The information on this page does not contain a record of our trading prices, or an offer of, or solicitation for, a transaction in any financial instrument. IG accepts no responsibility for any use that may be made of these comments and for any consequences that result. No representation or warranty is given as to the accuracy or completeness of this information. Consequently any person acting on it does so entirely at their own risk. Any research provided does not have regard to the specific investment objectives, financial situation and needs of any specific person who may receive it and as such is considered to be a marketing communication.
The Queen's speech got the headlines, but it was Bank of England Chief Economist Andy Haldane, who caused a stronger reaction in the GBP. There is a fairly hawkish assessment on policy tightening, suggesting he is considering a vote for a hike sometime this year. In the rates market, we can see a decent sell-off in short-sterling futures (the June 2018 contract gained nine basis points) and we’re left with markets pricing in a 50% chance of a hike from the BoE by year-end. This seems fair, although the market can’t really make up its mind in the absence of any real clarity around the Brexit negotiations, and we haven’t even got a government in place yet.
EUR/USD has also attracted some buying activity through US trade, while AUD/USD has looked soggy, trading in a range of $0.7575 to $0.7543 through European and US trade. Despite a solid rally in bulk commodities, with spot iron ore closing up 0.7%, a better day was seen in Dalian futures exchange with iron ore, steel and coking coal futures gaining 3.6%, 1.5% and 3.8% respectively. The NZD has had its traditional whippy moves in the wake of the RBNZ statement. Even though we haven’t heard anything new, all we have seen with the NZD rallying on the statement is a market who was positioned on the dovish side of the ledger and the language has largely looked through some of the weaker data points.
Keep an eye on AUD/NZD and while we saw a move through to $1.0400, the buying we’re seeing from the figure has put an ominous looking double bottom in play.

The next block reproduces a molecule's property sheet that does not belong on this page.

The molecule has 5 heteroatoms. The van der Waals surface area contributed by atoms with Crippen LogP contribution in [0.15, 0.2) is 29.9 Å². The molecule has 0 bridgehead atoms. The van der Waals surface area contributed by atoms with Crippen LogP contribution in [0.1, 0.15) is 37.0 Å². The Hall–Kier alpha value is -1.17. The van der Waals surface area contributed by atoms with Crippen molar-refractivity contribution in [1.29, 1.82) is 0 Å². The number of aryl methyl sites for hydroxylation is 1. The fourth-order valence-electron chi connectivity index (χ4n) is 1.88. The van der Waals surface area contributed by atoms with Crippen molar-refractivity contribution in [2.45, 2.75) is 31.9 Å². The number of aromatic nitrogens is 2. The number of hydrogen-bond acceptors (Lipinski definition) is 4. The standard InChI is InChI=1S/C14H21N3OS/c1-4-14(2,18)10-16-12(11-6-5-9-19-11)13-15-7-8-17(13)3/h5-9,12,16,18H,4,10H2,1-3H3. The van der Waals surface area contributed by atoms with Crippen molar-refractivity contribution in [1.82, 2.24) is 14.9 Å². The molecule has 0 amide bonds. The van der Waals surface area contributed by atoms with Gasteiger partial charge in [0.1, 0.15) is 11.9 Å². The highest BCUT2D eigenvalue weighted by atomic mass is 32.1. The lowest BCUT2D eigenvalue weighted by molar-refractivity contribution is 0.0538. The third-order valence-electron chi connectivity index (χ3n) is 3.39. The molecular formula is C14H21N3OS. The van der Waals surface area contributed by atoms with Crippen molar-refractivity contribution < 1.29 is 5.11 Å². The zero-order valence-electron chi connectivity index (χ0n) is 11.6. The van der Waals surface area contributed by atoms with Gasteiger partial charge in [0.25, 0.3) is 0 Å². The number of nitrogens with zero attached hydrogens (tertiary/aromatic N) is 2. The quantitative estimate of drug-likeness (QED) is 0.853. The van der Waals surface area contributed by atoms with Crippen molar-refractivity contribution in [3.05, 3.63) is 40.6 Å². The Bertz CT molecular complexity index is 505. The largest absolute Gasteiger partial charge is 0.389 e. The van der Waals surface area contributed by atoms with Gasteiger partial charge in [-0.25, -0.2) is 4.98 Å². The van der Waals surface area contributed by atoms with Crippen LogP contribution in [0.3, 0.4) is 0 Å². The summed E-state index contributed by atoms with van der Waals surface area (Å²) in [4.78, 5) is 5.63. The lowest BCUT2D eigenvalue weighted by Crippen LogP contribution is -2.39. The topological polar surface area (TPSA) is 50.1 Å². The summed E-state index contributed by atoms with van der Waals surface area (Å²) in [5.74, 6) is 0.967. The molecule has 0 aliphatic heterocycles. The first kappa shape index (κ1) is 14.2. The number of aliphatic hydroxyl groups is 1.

The headlines through the US session has been on moves in the oil markets. We saw a 2.451 million and 578,000 barrel drawdown in crude and gasoline inventories respectively, while we also saw a 0.4% decline in the utilisation rate. Relative to expectations, these numbers are bullish for oil, yet the small pop in crude was sold into instantaneously and this tells you all you need to know about sentiment - it has been shot to pieces.
The time for contrarian trades in oil is fast approaching, but I would want to see some stability in price and the technicals start to become more convincing. Aside from the barrage of headlines of ‘bear market’ in various media publications, we can see high yield credit spreads starting to widen here, which should, in theory, be a headwind for further increases in the US rig count. We’re seeing the options skew falling, suggesting less demand to hedge future production and noises are being made from certain camps in OPEC. Overnight, this notably included the Iranian oil minister who detailed that some OPEC countries are ‘discussing [to deepen] their production cut agreement’. And so the jawboning begins in earnest.
I think it’s also positive that despite the moves in oil, we haven’t seen the bond markets pricing of inflation expectations budge in the past two days. We can also see both nominal US bond yields and ‘real’ yields unchanged on the session. Certainly, many had the recent rise of ‘real’ (or inflation adjusted) bond yields on the radar, as further moves higher (in yield) represent a tightening of financial conditions. Along with a widening of credit spreads, this could have resulted in a decent move lower in equities and a pick-up in implied volatility.
The lead for Asia is somewhat constructive, although all the buying has been seen in tech (the NASDAQ closed up 1%), with healthcare and consumer stocks performing well. The S&P 500 energy and materials sector have closed down 1.6% and 1.1% respectively. This doesn’t bode well for these sub-sectors on the ASX 200. That being said, I feel we should see BHP open modestly on the front foot, while Vale’s US-listing has closed up 2.3% in-line with the strong moves in bulks.
The 30-day rolling correlation between FMG (other iron ore plays) and Vale is not particular high at the moment. Vale’s close may be a touch misleading, but given the pick-up in shorting activity seen in FMG, we may see a few looking to cover. Others will be pointing to FMG’s daily chart and see the breakout of the May/June lows. This chart looks textbook for further downside and about as bearish as you will see in the market.
SPI futures have closed up 16 points, thus our call for the ASX 200 cash sits closer to 5680. The ASX 200’s market internals are not given any glaring trade signals and despite the move lower in the last couple of days, we can see 23% of ASX 200 stocks trading a four-week low and 12% closing below their lower Bollinger band. When these percentages move above 45% and 35% respectively, that is usually a good contrarian indicator, suggesting that too much pessimism is in the market. Either way, I would be watching financials for potential support in the broader index today; healthcare, as this is where the leadership has been this whole year, and energy above all, to see if equity investors see a turning point.